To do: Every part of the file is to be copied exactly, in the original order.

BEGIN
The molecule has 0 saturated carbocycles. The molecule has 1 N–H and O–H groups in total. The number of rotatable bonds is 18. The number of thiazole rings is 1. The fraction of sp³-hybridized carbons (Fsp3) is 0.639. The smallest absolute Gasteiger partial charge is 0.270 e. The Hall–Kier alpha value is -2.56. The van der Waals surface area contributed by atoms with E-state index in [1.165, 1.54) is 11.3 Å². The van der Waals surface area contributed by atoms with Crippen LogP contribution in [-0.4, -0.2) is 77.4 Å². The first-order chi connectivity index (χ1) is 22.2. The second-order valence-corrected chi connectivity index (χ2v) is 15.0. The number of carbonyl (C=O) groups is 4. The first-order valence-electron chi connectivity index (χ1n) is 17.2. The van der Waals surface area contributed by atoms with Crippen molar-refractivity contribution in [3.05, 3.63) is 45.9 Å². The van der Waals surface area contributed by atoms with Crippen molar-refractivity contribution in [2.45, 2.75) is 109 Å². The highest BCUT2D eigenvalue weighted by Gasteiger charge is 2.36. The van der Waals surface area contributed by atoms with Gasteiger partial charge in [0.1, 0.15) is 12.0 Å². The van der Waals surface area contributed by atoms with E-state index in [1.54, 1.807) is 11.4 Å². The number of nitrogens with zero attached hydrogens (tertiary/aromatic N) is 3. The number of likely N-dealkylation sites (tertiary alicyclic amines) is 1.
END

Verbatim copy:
The molecule has 0 saturated carbocycles. The molecule has 1 N–H and O–H groups in total. The number of rotatable bonds is 18. The number of thiazole rings is 1. The fraction of sp³-hybridized carbons (Fsp3) is 0.639. The smallest absolute Gasteiger partial charge is 0.270 e. The Hall–Kier alpha value is -2.56. The van der Waals surface area contributed by atoms with E-state index in [1.165, 1.54) is 11.3 Å². The van der Waals surface area contributed by atoms with Crippen LogP contribution in [-0.4, -0.2) is 77.4 Å². The first-order chi connectivity index (χ1) is 22.2. The second-order valence-corrected chi connectivity index (χ2v) is 15.0. The number of carbonyl (C=O) groups is 4. The first-order valence-electron chi connectivity index (χ1n) is 17.2. The van der Waals surface area contributed by atoms with Crippen molar-refractivity contribution in [3.05, 3.63) is 45.9 Å². The van der Waals surface area contributed by atoms with Crippen molar-refractivity contribution in [2.45, 2.75) is 109 Å². The highest BCUT2D eigenvalue weighted by Gasteiger charge is 2.36. The van der Waals surface area contributed by atoms with Gasteiger partial charge in [0.1, 0.15) is 12.0 Å². The van der Waals surface area contributed by atoms with E-state index in [1.54, 1.807) is 11.4 Å². The number of nitrogens with zero attached hydrogens (tertiary/aromatic N) is 3. The number of likely N-dealkylation sites (tertiary alicyclic amines) is 1.